Jayakanthan Tamil shortstories
by: soorianarayanan • 117
ஜெயகாந்தன் (பிறப்பு: ஏப்ரல் 24, 1934) சிறந்த தமிழ் எழுத்தாளர்களில் ஒருவர். இந்திய அரசின் இலக்கியத்திற்கான உயர்ந்த விருதான ஞான பீட விருதைப் பெற்ற இரண்டாவது தமிழ் எழுத்தாளர். இவருடைய படைப்பிலக்கியக் களம் சிறுகதைகள், புதினங்கள், கட்டுரைகள், திரைப்படங்கள் என பரந்து இருக்கின்றது.
Jayakanthan was born in 1934 in a family of agriculturists in Cuddalore, in the South Arcot district of Tamil Nadu. He quit school after completing grade 3 education. He was then considered a problematic child. He was close to his mother and grandfather. He had a rocky relationship with his father. Unable to bear the harsh treatment meted out to him at home and in the village, he ran away from home at the age of 12 to Villupuram. There, he grew up under the aegis of his uncle from whom he imbibed communist ideologies and was also introduced to the works of Subramanya Bharathy. At this stage, his mother took him to Chennai and requested a friend/family member associated with Communist Party of India (CPI) to bring some sense to him for she was frustrated that he was a school dropout. It was here where Jayakanthan first worked as a minion in the CPI party office. Jayakanthan has written a lot about his days in the office and seems to cherish his boyhood days there. During this period, he became acquainted with some great CPI leaders of Tamil Nadu such as Mr. Jeeva Jeevanandam and Mr. Baladandayutham and many others. Thus, the CPI office in Chennai became his primary school, the members of the communist party his immediate family.
Jayakanthan grew up listening to the discussions of these leftists during his formative years. It can be seen that this had a serious impact on his outlook and literary works. Jayakanthan once wrote that Mr. Jeeva was horrified to read his Tamil with full of grammar mistakes. This led to Jeeva offering the fee needed for proper education under a Tamil pandit. Thus he learned proper Tamil from a pandit. Later he moved around in various jobs forced by circumstances. He worked in the party's printing press and spent his evenings selling the magazine JanaSakthi on street corners. But in 1949, unexpected political developments resulted in extreme restrictions on the activities of the CPI. Jayakanthan was forced to work in a shoe shop in Thanjavur for a short period of time, after which he came back to Chennai. This period was an important phase for Jayakanthan as he found more time to think and read. During this period, the CPI also was eclipsed by the emergence of the Dravida Munnetra Kazhagam (DMK) and the DK, whom Jayakanthan termed "fascists".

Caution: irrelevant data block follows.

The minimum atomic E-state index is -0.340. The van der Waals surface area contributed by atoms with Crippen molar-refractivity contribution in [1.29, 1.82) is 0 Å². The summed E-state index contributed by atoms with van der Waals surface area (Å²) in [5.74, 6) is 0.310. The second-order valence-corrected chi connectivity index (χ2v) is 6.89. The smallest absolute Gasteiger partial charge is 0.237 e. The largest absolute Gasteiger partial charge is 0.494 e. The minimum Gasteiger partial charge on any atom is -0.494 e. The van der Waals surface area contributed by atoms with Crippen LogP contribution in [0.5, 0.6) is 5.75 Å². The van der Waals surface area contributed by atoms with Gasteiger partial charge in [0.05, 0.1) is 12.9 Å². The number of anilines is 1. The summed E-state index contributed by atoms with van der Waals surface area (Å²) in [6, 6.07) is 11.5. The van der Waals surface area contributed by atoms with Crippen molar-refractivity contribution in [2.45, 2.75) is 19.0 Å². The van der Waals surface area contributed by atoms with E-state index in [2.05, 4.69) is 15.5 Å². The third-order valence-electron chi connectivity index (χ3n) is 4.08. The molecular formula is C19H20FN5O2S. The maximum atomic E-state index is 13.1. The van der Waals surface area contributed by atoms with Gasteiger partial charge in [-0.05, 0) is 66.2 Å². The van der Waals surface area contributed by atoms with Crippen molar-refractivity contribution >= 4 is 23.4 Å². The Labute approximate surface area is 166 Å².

Internal rifts within the CPI and his difference of opinion on many political issues forced him to gradually withdraw from CPI and active politics. His frustration with CPI can be seen through his short story "Karungali" (The traitor). Equally he broke ranks with his fellow Tamil writers in opposing E.V. Ramasamy (Periyar) (a noted rationalist movement leader in Tamil Nadu) and his view of brahminism in Tamil Nadu. Only a personality like Jayakanthan who could have the courage and wisdom to oppose Mr. E.V. Ramasamy openly in a public forum. Jayakanthan was greatly praised for his public speech in Tiruchi. Before this, he also tested waters in other political philosophies including Congress. He was fascinated with the former Chief Minister and Congress party leader Kamaraj and briefly served as a member of that party and actively compaigned for him and his party members during election time.He worked as an editor of two politicized daily journals "Jaya berighai" and "Jaya kodi" in leanings towards Congress party in later 60's He also served as the editor of "Nava-Shakthi" a daily with leanings towards Congress party philosophy.